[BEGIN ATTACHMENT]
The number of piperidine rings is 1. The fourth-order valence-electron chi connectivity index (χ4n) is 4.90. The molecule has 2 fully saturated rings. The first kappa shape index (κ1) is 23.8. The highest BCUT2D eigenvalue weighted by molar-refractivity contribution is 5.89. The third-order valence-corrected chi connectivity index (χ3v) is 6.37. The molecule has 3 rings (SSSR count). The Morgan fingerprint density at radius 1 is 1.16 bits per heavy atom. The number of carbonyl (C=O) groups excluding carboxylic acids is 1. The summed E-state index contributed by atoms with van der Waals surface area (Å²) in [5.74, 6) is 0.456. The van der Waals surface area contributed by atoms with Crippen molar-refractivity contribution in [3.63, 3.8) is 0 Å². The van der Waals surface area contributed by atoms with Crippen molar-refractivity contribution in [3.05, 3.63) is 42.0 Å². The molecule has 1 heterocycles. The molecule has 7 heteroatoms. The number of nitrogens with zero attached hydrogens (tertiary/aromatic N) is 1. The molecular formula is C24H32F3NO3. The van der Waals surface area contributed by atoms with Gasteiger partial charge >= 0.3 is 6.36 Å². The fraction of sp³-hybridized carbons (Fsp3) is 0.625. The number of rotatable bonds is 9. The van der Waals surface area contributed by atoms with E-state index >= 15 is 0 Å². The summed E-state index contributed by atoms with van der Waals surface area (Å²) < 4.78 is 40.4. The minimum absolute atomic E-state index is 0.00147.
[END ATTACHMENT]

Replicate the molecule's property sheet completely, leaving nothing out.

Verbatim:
The number of piperidine rings is 1. The fourth-order valence-electron chi connectivity index (χ4n) is 4.90. The molecule has 2 fully saturated rings. The first kappa shape index (κ1) is 23.8. The highest BCUT2D eigenvalue weighted by molar-refractivity contribution is 5.89. The third-order valence-corrected chi connectivity index (χ3v) is 6.37. The molecule has 3 rings (SSSR count). The Morgan fingerprint density at radius 1 is 1.16 bits per heavy atom. The number of carbonyl (C=O) groups excluding carboxylic acids is 1. The summed E-state index contributed by atoms with van der Waals surface area (Å²) in [5.74, 6) is 0.456. The van der Waals surface area contributed by atoms with Crippen molar-refractivity contribution in [3.63, 3.8) is 0 Å². The van der Waals surface area contributed by atoms with Crippen molar-refractivity contribution in [3.05, 3.63) is 42.0 Å². The molecule has 1 heterocycles. The molecule has 7 heteroatoms. The number of nitrogens with zero attached hydrogens (tertiary/aromatic N) is 1. The molecular formula is C24H32F3NO3. The van der Waals surface area contributed by atoms with Gasteiger partial charge >= 0.3 is 6.36 Å². The fraction of sp³-hybridized carbons (Fsp3) is 0.625. The number of rotatable bonds is 9. The van der Waals surface area contributed by atoms with E-state index >= 15 is 0 Å². The summed E-state index contributed by atoms with van der Waals surface area (Å²) < 4.78 is 40.4. The minimum absolute atomic E-state index is 0.00147.